Man who killed two Lexington teenagers while driving drunk gets 15 years in prison
A man who killed two teenagers in a drunk driving accident was sentenced to 15 years in prison on Wednesday.
Zachary Smith, 32, accepted a guilty plea deal last November to two counts of second-degree manslaughter, operating on a suspended and revoked license, an aggravated charge of operating a vehicle under the influence, not having registration plates and failing to maintain insurance. He was charged with killing 16-year-old Hailey Smith and her brother, 19-year-old Andrew Smith, in a 2021 car crash.
Zachary Smith and the siblings share no relation.
Zachary Smith’s lawyer, Dan Parker, requested that his client’s sentence be probated, saying that he had no prior felony convictions and was remorseful for the accident.
“I would like to apologize to the family personally,” Zachary Smith said.
Multiple members of Hailey and Andrew Smith’s family also spoke prior to the official sentencing, sharing the grief they have dealt with and addressing Zachary Smith directly for his decision to get behind the wheel that ultimately led to Andrew and Hailey Smith’s deaths.
Fayette Circuit Judge Travis Thomas followed the recommended sentence from the Commonwealth Attorney’s Office, which was consecutive seven and-a-half year sentences for each manslaughter charge, according to court documents.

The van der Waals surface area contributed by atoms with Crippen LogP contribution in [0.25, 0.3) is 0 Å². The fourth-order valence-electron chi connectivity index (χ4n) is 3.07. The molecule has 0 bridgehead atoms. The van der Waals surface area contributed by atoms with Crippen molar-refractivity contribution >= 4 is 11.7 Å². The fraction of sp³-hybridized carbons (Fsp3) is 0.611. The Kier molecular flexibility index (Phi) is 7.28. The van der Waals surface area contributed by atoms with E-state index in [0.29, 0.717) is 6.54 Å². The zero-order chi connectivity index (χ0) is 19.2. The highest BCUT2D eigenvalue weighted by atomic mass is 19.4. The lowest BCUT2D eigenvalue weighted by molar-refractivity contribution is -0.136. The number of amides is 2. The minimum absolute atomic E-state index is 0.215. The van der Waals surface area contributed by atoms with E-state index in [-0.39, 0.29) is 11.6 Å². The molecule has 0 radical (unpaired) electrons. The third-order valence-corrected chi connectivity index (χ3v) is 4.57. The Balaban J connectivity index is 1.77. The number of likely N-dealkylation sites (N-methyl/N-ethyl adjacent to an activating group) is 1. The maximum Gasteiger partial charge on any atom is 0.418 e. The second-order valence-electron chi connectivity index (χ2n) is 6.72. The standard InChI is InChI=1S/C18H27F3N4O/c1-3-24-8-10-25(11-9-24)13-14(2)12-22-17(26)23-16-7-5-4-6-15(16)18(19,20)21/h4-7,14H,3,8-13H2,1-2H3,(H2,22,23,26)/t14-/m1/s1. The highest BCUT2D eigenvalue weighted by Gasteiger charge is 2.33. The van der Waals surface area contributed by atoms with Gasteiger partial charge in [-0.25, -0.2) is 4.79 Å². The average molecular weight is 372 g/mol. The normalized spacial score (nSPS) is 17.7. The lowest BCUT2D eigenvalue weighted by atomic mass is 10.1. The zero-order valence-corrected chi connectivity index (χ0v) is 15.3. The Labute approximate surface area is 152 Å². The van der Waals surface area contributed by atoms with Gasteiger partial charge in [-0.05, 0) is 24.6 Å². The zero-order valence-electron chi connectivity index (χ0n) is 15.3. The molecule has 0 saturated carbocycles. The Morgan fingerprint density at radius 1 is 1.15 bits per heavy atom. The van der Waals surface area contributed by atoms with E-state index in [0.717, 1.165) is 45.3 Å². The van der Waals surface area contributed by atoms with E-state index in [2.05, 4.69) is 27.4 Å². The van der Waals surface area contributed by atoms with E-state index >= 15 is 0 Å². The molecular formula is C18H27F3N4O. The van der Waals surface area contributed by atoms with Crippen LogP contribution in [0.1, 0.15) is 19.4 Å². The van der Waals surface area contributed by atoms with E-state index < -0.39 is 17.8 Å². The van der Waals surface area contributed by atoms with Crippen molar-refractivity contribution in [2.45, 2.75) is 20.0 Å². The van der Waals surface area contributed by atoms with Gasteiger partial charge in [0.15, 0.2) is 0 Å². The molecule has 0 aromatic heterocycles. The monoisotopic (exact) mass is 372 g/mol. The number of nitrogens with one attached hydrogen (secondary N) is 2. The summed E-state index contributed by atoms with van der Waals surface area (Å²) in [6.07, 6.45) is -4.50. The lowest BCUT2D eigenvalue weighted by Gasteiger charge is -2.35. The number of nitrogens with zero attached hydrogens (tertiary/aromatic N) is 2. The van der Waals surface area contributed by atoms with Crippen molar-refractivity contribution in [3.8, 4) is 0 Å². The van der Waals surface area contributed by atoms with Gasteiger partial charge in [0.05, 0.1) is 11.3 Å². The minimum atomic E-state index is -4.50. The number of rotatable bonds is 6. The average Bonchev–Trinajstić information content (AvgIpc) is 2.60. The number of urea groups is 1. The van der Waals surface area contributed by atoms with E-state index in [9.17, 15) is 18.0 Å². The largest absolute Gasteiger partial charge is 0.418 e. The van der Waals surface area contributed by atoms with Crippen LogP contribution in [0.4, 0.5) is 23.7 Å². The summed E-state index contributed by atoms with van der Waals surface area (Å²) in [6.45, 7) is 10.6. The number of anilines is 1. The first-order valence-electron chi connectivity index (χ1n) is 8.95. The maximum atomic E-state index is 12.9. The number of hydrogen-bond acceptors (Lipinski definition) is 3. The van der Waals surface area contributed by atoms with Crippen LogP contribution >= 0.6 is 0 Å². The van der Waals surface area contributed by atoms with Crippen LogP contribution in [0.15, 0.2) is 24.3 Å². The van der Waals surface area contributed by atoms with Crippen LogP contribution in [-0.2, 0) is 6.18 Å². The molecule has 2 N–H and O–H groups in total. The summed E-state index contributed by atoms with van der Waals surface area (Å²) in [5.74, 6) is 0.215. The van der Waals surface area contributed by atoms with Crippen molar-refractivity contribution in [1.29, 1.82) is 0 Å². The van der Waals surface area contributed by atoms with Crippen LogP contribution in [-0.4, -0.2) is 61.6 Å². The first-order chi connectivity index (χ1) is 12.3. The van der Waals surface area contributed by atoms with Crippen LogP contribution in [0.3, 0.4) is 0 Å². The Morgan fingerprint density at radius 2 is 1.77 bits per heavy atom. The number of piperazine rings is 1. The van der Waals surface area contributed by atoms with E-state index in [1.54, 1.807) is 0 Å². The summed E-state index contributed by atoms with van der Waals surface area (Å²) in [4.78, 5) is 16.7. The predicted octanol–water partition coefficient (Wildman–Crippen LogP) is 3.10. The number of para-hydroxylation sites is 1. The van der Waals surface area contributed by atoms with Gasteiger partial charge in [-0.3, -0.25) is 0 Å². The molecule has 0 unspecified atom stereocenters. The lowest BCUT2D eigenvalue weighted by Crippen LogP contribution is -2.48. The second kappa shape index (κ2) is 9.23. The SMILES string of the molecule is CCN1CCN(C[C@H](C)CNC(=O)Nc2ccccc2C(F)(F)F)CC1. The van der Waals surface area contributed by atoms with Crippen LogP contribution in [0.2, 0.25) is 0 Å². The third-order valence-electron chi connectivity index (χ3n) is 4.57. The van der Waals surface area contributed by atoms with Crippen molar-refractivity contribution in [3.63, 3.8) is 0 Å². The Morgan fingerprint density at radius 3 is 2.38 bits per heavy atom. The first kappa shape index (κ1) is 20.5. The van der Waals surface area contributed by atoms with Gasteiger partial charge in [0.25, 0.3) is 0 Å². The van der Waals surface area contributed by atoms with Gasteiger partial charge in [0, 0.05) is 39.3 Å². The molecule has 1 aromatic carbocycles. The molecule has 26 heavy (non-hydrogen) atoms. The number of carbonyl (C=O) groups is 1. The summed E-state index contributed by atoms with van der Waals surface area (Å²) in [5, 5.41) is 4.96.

Zachary Smith must also pay $13,104 in restitution along with other fines from the traffic-related charges.
On Jan. 9, 2021, Zachary Smith was driving a Ford Explorer inbound on Athens Boonesboro Road around 7 p.m. when he crossed the center line and collided head-on with a Mazda Protégé near Blue Sky Parkway, according to police. Hailey and Andrew Smith died at the scene.
A couple of weeks after the accident, Nicholas Gray, an officer with the Lexington Police Department, testified in court that Zachary Smith had a blood-alcohol content of 0.229 percent. Gray also said that Smith told police he was trying to get to a gas station farther down the road, and that Smith may have believed he was getting into the turn lane to go to that gas station.
Neither Smith’s SUV nor the siblings’ Mazda Protégé made any evasive maneuvers, Gray testified.
After pleading guilty, Zachary Smith said in court that he does not have recollection of the incident and it was a “long time ago.”
“I just remember dropping my phone, and I looked up and saw headlights,” he told the court.
Andrew Smith was a recent graduate of Bryan Station High School and worked at Bluegrass Station, said his mother, Brandy Workman. He dreamed of running a reptile rescue.
Hailey Smith attended Fayette County Public Schools’ Family Care Center and would have turned 17 shortly after the crash. She left behind a 1-year-old daughter named Zoey.
Workman said that her children were on their way to her house to celebrate Andrew Smith’s birthday. Workman previously said she thinks Zachary Smith should have faced more severe charges.
“He didn’t mean to murder my kids, but he meant to get behind that wheel knowing it was against the law in so many ways,” Workman said.
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